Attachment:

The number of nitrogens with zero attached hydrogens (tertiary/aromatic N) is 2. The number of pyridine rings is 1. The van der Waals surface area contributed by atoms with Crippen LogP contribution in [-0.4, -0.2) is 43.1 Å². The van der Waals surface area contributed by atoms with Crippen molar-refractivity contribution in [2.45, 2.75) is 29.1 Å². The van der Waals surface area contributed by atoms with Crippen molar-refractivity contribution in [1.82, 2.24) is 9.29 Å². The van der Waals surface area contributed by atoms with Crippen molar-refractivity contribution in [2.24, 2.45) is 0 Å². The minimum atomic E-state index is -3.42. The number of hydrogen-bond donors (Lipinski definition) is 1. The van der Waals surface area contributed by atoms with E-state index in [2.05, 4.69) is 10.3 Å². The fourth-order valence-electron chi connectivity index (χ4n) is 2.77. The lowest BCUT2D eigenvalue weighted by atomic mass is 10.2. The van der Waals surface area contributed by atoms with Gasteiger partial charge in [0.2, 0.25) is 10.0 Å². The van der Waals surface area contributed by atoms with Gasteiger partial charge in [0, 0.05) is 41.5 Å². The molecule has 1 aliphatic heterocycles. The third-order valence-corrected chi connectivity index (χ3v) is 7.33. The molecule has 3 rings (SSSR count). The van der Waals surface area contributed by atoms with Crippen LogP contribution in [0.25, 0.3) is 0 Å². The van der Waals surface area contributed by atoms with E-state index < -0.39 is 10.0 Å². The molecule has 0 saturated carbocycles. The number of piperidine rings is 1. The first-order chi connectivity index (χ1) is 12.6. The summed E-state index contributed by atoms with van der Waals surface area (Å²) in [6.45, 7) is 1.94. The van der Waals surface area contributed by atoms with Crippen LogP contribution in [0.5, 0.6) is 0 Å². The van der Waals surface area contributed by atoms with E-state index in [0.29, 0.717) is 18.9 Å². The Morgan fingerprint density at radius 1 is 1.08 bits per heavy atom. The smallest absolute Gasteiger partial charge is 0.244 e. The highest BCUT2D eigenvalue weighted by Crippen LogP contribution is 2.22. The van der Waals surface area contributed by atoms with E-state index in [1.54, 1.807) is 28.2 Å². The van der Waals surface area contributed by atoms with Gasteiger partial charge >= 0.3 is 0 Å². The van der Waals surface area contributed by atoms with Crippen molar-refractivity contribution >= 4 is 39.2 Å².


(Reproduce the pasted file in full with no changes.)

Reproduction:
The number of nitrogens with zero attached hydrogens (tertiary/aromatic N) is 2. The number of pyridine rings is 1. The van der Waals surface area contributed by atoms with Crippen LogP contribution in [-0.4, -0.2) is 43.1 Å². The van der Waals surface area contributed by atoms with Crippen molar-refractivity contribution in [2.45, 2.75) is 29.1 Å². The van der Waals surface area contributed by atoms with Crippen molar-refractivity contribution in [1.82, 2.24) is 9.29 Å². The van der Waals surface area contributed by atoms with Crippen molar-refractivity contribution in [2.24, 2.45) is 0 Å². The minimum atomic E-state index is -3.42. The number of hydrogen-bond donors (Lipinski definition) is 1. The van der Waals surface area contributed by atoms with E-state index in [2.05, 4.69) is 10.3 Å². The fourth-order valence-electron chi connectivity index (χ4n) is 2.77. The lowest BCUT2D eigenvalue weighted by atomic mass is 10.2. The van der Waals surface area contributed by atoms with Gasteiger partial charge in [0.2, 0.25) is 10.0 Å². The van der Waals surface area contributed by atoms with Gasteiger partial charge in [0, 0.05) is 41.5 Å². The molecule has 1 aliphatic heterocycles. The third-order valence-corrected chi connectivity index (χ3v) is 7.33. The molecule has 3 rings (SSSR count). The van der Waals surface area contributed by atoms with Crippen LogP contribution in [0.25, 0.3) is 0 Å². The van der Waals surface area contributed by atoms with E-state index < -0.39 is 10.0 Å². The molecule has 0 saturated carbocycles. The number of piperidine rings is 1. The first-order chi connectivity index (χ1) is 12.6. The summed E-state index contributed by atoms with van der Waals surface area (Å²) in [6.45, 7) is 1.94. The van der Waals surface area contributed by atoms with Crippen LogP contribution in [0.5, 0.6) is 0 Å². The van der Waals surface area contributed by atoms with E-state index in [0.29, 0.717) is 18.9 Å². The Morgan fingerprint density at radius 1 is 1.08 bits per heavy atom. The smallest absolute Gasteiger partial charge is 0.244 e. The highest BCUT2D eigenvalue weighted by Crippen LogP contribution is 2.22. The van der Waals surface area contributed by atoms with E-state index in [1.54, 1.807) is 28.2 Å². The van der Waals surface area contributed by atoms with Gasteiger partial charge >= 0.3 is 0 Å². The van der Waals surface area contributed by atoms with Crippen molar-refractivity contribution >= 4 is 39.2 Å².